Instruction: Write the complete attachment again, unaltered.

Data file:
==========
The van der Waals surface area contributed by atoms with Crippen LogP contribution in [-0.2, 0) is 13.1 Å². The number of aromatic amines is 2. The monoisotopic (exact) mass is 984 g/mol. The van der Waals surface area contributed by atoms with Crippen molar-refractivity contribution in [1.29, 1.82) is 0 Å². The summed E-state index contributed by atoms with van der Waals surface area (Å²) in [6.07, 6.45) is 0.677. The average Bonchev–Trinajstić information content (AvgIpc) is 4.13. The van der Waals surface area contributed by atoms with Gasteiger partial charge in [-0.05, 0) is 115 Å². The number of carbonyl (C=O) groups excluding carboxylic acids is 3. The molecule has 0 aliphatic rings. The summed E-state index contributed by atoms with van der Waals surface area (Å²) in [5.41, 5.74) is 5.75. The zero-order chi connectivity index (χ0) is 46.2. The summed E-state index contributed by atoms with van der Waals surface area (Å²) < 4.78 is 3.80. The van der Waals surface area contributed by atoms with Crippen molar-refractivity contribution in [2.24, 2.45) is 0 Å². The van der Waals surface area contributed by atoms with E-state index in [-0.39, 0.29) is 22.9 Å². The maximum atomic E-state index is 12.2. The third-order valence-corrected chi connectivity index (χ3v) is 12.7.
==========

The van der Waals surface area contributed by atoms with Crippen LogP contribution in [-0.2, 0) is 13.1 Å². The number of aromatic amines is 2. The monoisotopic (exact) mass is 984 g/mol. The van der Waals surface area contributed by atoms with Crippen molar-refractivity contribution in [1.29, 1.82) is 0 Å². The summed E-state index contributed by atoms with van der Waals surface area (Å²) in [6.07, 6.45) is 0.677. The average Bonchev–Trinajstić information content (AvgIpc) is 4.13. The van der Waals surface area contributed by atoms with Gasteiger partial charge in [-0.05, 0) is 115 Å². The number of carbonyl (C=O) groups excluding carboxylic acids is 3. The molecule has 0 aliphatic rings. The summed E-state index contributed by atoms with van der Waals surface area (Å²) in [5.41, 5.74) is 5.75. The zero-order chi connectivity index (χ0) is 46.2. The summed E-state index contributed by atoms with van der Waals surface area (Å²) < 4.78 is 3.80. The van der Waals surface area contributed by atoms with Crippen molar-refractivity contribution in [2.24, 2.45) is 0 Å². The van der Waals surface area contributed by atoms with E-state index in [-0.39, 0.29) is 22.9 Å². The maximum atomic E-state index is 12.2. The third-order valence-corrected chi connectivity index (χ3v) is 12.7.